Colour banding

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An example of colour banding, visible in the sky in this photograph
An illustration of colour banding. Only 3 bits are used for the red channel in the left two images, 8 bits in the right image.

Colour banding is a subtle form of posterization in digital images, caused by the colour of each pixel being rounded to the nearest of the digital colour levels. While posterization is often done for artistic effect, colour banding is an undesired artifact. In 24-bit colour modes, 8 bits per channel is usually considered sufficient to render images in Rec. 709 or sRGB. However the eye can see the difference between the colour levels, especially when there is a sharp border between two large areas of adjacent colour levels. This will happen with gradual gradients (like sunsets, dawns or clear blue skies), and also when blurring an image a large amount.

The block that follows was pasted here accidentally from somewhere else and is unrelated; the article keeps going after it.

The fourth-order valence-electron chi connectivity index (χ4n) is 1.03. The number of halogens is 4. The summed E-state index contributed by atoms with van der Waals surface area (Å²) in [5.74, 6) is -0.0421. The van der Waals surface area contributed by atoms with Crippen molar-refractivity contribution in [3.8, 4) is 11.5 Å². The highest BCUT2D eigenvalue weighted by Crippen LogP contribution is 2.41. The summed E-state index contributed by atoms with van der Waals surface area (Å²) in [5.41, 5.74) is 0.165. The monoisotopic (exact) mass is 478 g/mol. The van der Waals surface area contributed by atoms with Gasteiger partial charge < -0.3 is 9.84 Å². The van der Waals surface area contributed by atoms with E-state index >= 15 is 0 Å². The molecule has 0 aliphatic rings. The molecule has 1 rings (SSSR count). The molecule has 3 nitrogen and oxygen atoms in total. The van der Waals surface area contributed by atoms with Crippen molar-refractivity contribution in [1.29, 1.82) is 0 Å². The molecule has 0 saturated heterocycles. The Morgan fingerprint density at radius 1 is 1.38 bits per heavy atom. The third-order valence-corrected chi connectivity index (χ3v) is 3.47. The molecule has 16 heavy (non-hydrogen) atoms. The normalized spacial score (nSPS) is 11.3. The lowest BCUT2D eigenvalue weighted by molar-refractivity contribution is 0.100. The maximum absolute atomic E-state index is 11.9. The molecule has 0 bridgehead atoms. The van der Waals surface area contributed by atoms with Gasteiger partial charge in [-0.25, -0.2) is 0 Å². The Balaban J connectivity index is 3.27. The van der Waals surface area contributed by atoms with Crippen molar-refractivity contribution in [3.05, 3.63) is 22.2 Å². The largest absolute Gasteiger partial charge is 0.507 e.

Colour banding is more noticeable with fewer bits per pixel (BPP) at 16–256 colours (4–8 BPP), where there are fewer shades with a larger difference between them.

Possible solutions include the introduction of dithering and increasing the number of bits per colour channel.

Because the banding comes from limitations in the presentation of the image, blurring the image does not fix this.

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